Collective Security, Fear of Crime, and Support for Concealed Firearms on a University Campus in the Western United States

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Collective Security, Fear of Crime, and Support for Concealed Firearms on a University Campus in the Western United States

Category: Concealed Carry, Crime|Journal: Criminal Justice Review (full text)|Author: P Gillham, T Benz|Year: 2017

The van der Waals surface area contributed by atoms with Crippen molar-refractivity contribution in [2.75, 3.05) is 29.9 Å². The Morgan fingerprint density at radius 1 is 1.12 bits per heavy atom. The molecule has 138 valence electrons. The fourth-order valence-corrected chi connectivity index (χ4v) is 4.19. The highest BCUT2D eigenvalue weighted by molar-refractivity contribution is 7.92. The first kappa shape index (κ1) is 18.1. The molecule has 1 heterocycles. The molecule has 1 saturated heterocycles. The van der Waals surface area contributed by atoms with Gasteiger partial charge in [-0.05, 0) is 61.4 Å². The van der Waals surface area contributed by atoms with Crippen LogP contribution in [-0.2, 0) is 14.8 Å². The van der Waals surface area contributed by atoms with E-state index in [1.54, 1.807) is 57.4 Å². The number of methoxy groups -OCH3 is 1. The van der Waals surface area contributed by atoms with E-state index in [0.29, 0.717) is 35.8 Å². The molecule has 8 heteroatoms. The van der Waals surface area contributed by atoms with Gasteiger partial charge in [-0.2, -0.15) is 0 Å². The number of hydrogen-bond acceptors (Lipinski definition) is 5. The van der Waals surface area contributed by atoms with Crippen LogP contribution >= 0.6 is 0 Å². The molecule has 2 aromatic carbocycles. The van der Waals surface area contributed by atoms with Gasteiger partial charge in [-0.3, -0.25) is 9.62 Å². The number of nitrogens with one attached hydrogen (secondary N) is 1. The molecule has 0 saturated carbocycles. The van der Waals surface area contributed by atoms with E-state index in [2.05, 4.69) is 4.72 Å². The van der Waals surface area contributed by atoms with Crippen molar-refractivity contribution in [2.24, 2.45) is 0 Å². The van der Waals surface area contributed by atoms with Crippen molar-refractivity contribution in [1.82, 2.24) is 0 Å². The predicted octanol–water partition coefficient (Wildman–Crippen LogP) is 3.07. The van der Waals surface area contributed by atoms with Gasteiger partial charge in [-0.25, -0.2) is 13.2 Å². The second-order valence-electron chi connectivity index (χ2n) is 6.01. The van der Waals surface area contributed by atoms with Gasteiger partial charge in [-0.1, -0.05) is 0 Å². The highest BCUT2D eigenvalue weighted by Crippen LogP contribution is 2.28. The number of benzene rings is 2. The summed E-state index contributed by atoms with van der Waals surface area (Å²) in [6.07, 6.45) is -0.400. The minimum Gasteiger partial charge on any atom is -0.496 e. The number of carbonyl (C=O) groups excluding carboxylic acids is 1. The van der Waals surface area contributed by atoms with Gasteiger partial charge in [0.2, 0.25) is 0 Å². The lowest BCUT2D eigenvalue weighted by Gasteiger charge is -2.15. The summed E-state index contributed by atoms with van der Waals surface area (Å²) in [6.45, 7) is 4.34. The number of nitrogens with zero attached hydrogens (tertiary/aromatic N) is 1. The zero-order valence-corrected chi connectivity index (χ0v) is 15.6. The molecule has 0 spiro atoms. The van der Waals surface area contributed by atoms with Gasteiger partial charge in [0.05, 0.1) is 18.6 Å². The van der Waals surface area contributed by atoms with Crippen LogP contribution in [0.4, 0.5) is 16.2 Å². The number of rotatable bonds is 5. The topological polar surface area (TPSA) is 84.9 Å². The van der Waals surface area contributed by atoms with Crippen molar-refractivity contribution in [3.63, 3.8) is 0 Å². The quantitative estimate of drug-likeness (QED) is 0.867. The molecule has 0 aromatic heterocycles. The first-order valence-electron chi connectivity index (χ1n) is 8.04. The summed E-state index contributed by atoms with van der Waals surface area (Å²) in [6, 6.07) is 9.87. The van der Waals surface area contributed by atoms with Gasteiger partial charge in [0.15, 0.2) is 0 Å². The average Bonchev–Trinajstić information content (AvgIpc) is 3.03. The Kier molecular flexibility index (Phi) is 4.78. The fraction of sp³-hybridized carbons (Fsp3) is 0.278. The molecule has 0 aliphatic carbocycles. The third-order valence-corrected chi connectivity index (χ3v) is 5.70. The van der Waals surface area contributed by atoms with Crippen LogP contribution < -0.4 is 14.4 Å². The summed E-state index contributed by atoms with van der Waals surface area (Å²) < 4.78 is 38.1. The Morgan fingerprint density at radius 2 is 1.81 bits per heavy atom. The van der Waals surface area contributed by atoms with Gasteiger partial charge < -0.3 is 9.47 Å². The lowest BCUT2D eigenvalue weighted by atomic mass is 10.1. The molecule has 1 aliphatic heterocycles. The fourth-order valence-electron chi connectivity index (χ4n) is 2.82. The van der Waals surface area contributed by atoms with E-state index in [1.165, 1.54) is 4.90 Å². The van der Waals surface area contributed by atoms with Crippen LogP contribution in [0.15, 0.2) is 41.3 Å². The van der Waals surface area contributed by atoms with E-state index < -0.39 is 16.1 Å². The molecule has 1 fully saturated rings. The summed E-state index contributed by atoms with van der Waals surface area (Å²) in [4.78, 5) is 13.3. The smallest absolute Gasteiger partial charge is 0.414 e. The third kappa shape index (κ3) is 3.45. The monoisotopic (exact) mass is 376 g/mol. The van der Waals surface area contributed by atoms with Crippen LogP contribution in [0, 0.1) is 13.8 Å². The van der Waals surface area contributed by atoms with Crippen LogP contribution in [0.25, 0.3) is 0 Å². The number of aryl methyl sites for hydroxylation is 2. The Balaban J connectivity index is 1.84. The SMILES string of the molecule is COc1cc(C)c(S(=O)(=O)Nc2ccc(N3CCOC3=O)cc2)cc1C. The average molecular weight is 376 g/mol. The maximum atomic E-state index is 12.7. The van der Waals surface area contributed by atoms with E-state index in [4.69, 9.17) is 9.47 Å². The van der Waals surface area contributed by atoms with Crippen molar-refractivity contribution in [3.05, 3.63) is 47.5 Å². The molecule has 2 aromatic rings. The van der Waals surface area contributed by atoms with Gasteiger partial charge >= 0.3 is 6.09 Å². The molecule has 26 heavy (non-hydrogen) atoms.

Recently, a number of state legislatures in the United States have sought to loosen restrictions on the carrying of concealed firearms on university campuses. Often these legislative initiatives are driven by the argument that concealed firearms on campuses will deter crime. Unfortunately, little attention has been paid to variation in employee support for the carrying of concealed firearms. Moreover, little is known about the intersection between fear of crime, trust in the police, and support for concealed firearms on campus. Given that, this study draws on a survey administered to a random sample of faculty and staff at one large rural university in the Western United States (n = 1,170). More specifically, this study examines whether fear of workplace violence and/or trust in police and local government predict/predicts support for concealed firearms on campus, even after controlling for other potential factors such as prior victimization, political orientation, and demographic background. Results indicate that fear of violence and distrust in the police/government are strongly related to support for concealed carry, though a number of other factors matter, including political orientation, social capital, and respondent demographic characteristics.

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